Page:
Although the Navy’s newest super carrier, the USS Gerald R. Ford, has been garnering most of the attention lately, another carrier named after a president, the Nimitz class USS Harry S. Truman, just crossed a significant hurdle toward returning to full duty.

The USS Harry S. Truman recently completed a significant overhaul intended to ensure it is combat ready for years to come.  Although the new Ford class carriers may be the future of the Navy, with only one nearing service, the brunt of the American Navy’s carrier load remains squarely on the shoulders of Nimitz class carriers like the Truman – meaning their maintenance and repair schedule are of the utmost importance.

The Truman’s most recent “planned incremental availability” (PIA) period, or the extent of time it was down for repairs and maintenance, began in September of 2016.  Over the past ten months, the ship underwent a series of upgrades to its internal and external communications systems, as well as the implementation of more than 3,000 Consolidated Afloat Networks and Enterprise Services (CANES) assets, which can be thought of as a sort of operating system for the vessel.  A number of other repairs, including some to the nuclear reactors that power the behemoth, were also completed.

“There was a ton of work to be done, but all hands did an excellent job of executing their mission.” USS Harry S. Truman’s maintenance manager Lt. Cmdr. Jeremiah Nelson said.  “We had a lot of people on this project and they all helped to ensure this ship re-entered the fleet operating at its maximum potential.”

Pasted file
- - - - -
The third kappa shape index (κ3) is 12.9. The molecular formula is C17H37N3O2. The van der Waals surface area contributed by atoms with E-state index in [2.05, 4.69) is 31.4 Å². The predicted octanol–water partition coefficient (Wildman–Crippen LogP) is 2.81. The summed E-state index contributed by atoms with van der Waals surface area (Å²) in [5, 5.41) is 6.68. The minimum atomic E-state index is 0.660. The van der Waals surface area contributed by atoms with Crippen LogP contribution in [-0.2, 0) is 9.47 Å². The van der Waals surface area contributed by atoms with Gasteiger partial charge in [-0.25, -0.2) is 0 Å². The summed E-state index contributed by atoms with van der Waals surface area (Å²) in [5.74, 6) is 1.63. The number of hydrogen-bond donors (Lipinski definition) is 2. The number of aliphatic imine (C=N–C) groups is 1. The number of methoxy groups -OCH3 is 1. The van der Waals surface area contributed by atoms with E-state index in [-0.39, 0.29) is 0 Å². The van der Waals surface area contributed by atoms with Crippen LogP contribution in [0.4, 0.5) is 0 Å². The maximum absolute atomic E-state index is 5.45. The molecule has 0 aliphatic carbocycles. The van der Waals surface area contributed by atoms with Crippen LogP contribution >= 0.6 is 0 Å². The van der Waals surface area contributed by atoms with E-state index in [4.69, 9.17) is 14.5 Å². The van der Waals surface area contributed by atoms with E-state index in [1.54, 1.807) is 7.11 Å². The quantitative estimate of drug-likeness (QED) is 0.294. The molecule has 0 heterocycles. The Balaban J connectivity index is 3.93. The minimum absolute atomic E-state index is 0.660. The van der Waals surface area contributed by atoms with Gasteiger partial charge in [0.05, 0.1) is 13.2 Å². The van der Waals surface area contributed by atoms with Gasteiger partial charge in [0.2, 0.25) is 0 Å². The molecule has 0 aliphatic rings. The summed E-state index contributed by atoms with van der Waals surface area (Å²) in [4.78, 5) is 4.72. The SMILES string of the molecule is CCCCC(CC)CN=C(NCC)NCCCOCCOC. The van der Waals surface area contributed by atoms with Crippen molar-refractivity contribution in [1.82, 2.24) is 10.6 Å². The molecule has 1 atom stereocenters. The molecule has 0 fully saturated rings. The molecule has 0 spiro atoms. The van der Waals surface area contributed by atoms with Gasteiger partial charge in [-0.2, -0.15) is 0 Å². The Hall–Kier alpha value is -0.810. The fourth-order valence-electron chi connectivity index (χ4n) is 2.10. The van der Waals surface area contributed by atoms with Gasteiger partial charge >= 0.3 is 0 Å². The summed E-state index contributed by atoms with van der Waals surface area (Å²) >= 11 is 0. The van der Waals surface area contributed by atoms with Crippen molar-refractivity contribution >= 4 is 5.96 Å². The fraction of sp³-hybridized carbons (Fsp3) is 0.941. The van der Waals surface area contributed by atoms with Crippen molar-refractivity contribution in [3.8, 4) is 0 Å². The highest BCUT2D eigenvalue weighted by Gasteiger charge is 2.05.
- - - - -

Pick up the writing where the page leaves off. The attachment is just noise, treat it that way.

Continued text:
The Truman completed its scheduled maintenance one day ahead of schedule, a testament to the hard work and professionalism demonstrated by maintenance and repair staff, as well as the Truman’s crew.  Last week, the carrier steamed off under its own power to conduct five days of rigorous sea trials intended to ensure the updated and repaired systems are ready for deployment wherever the Truman is needed.

“Sea trials is a five-day underway that pushes the limits of the ship; a true shakedown,” said Truman’s Executive Officer Capt. Cassidy Norman. “Everything we’ve done for the past year has been building up to this moment. I’m proud to finally have our ship back out on the waterfront.”

Throughout this week, the Truman participated in a number of training evolutions in the Atlantic, including small boat recoveries, testing Aqueous Film-Forming Foam sprinkler systems, high-speed turns, catapult testing and a simulated replenishment-at-sea alongside USNS Medgar Evers (T-AKE 13).

“This is the big leagues now,” said ship’s boatswain, Chief Warrant Officer 2 Erik Allison. “It’s time for our Sailors to showcase and build on their knowledge of these shipboard evolutions. It’s time to show that we can drop anchor and we can take care of this ship.”